One of the most interesting questions in the Great Wireless Debate of ’13 is whether Verizon’s entry into Canada – if it actually happens – will lead to lower cellphone prices. The government is insistent that it would, relying on simple economics for the argument: more competitors in any market means more choice for consumers, which leads to lower prices because some participants inevitably choose to use price as their differentiator.
That has been the case with the likes of Wind, Mobilicity and Public Mobile. The government credits its policies – which created those carriers – with helping to lower average cellphone bills by 20 per cent since 2008. The small companies have had a dual effect in that they have generally offered lower prices than Bell, Rogers and Telus, and they’ve also disciplined the Big Three in their own pricing.
The small guys are now in financial trouble, so wouldn’t it be nice if a well-resourced and stable force – also known as Verizon – could just slip into the new entrants’ shoes and continue the battle? So goes the government’s thinking.
But this is the wireless market we’re talking about, where simple logic doesn’t always apply. There are a zillion different makers of smartphones out there, for example, so why are such devices selling for $600 or $700 and inching up in price? I’ve covered that particular distortion before (it’s because phones aren’t sold directly to consumers, but rather through middle-men wireless carriers who artificially keep their prices up through “subsidies”).
There is the very real and distinct possibility that Verizon may choose not to play the role that has been carved out for it. Several observers and the Big Three have pointed this out, and they do have a point.
Verizon could go in one of two directions. The first, which government and consumers would be hoping for, is that the company comes at Canada with a truly competitive spirit. With a widespread public desire for better prices and a veritable raft of disadvantages to overcome, 10 of which I wrote about last week, Verizon could enjoy much success by taking up the mantle of consumer champion by giving people what they want – decent service at a decent price. Or at least better prices than the other guys.
Some observers say this would be out of character for the company, given that it’s a premium carrier with high prices in the United States. That’s another straw-man argument – the world is full of examples of companies acting as defensive incumbents in one market and as disruptive challengers in others. It’s a phenomenon that can and often does make these companies look hypocritical, but it’s also a simple fact of business and competition. Anyone with half a brain understands that.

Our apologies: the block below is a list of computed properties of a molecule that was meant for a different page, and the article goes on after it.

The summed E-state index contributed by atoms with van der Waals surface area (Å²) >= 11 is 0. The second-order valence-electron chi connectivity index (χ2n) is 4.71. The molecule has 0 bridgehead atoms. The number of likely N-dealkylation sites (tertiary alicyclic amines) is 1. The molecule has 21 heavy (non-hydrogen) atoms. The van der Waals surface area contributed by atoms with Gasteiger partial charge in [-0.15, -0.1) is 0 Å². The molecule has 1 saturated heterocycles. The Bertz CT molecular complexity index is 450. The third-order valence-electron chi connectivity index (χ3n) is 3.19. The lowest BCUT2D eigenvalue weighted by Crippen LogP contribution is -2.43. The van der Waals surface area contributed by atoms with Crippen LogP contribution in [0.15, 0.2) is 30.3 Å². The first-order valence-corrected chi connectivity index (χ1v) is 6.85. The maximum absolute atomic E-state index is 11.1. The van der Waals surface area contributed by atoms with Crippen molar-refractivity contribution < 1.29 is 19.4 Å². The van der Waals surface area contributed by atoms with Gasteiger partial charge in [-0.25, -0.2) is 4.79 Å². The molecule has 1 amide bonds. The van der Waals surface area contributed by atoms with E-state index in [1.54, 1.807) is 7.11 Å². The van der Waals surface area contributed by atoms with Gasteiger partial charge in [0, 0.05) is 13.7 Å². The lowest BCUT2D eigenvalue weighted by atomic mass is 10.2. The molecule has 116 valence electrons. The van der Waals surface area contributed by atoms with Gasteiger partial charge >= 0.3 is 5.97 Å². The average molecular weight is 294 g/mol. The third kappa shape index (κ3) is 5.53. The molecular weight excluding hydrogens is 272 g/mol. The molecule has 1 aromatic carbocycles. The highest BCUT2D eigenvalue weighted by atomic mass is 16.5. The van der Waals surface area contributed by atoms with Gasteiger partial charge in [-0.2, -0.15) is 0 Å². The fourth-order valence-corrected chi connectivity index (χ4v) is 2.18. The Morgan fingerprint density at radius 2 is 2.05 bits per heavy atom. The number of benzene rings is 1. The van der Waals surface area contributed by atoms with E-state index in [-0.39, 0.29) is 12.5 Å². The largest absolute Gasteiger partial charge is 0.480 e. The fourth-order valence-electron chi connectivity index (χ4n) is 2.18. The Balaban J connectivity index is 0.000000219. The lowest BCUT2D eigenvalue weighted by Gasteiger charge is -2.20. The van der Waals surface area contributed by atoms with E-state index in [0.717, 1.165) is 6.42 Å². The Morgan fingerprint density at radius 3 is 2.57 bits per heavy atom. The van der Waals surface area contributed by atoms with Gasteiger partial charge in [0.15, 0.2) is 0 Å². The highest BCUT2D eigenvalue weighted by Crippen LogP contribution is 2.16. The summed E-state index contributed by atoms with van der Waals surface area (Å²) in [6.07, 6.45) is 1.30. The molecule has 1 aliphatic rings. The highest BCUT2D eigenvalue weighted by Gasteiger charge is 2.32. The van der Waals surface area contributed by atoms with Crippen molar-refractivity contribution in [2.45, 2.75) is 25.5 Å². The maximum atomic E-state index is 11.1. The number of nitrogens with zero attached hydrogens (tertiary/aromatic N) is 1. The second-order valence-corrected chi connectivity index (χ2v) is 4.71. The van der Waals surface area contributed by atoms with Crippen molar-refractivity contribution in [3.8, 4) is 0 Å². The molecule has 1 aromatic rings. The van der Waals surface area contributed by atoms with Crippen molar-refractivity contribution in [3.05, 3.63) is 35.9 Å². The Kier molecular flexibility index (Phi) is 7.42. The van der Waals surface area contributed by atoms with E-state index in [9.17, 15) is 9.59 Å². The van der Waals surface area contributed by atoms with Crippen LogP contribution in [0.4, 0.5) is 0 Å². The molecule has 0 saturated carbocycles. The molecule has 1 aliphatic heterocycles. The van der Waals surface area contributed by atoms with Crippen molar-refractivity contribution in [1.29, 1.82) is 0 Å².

The other, less desirable possibility from the government and public’s perspective is that Verizon enters Canada as a co-operator rather than as a competitor. The Big Three could easily become the Big Four through mutual back-room deals to carve up the market. Verizon could eliminate its biggest disadvantage – a sub-par network – through roaming agreements with the Big Three. The quid pro quo would be that it doesn’t go too crazy with lower prices.
The company would most likely offer customers attractive North American-wide plans, but it could return that capability to its competitors too, again in exchange for other considerations such as Canada roaming or even media content. The result would be four more-or-less identical services at roughly the same prices, rather than three. Not exactly what anyone has in mind.
This still isn’t good news for the Big Three. Ceding a quarter of their $17 billion market to Verizon would cost each about $1.4 billion revenue a year. That’s a lot, but it could be worse if everyone is actually engaged in fierce competition. Either way, it’s clear why they’re fighting like hell to keep the U.S. company out.
The problem with Verizon is that, unlike Wind and the other small players, it has the luxury of time and money. It can sit back and suffer losses for years if the end result is a quarter of a richer pie. For smaller new entrants, it’s do or die – they need to get customers fast because they have few if any other sources of income to make up for all that hefty network and spectrum investment. They can’t afford to be anything but disruptive.
The government would be very displeased with Verizon if, after receiving special considerations in exchange for entering Canada, the company came in as a co-operator rather than as a competitor. But realistically, so what? It’s not like the government could renege on selling spectrum licenses to the company.
If lower prices are truly what the government is after, it may need another lever to guarantee them. As it stands, the Conservatives may end going through a lot of trouble only to end up with egg on their figurative faces. Consumers, meanwhile, could get stuck with the status quo.
What are those possible levers? Short of outright price regulation, I don’t know, and with the deadline to apply for the upcoming spectrum auction only weeks away, it’s likely way too late to introduce any.
That Crown wireless corporation idea is starting to look more and more appealing, isn’t it?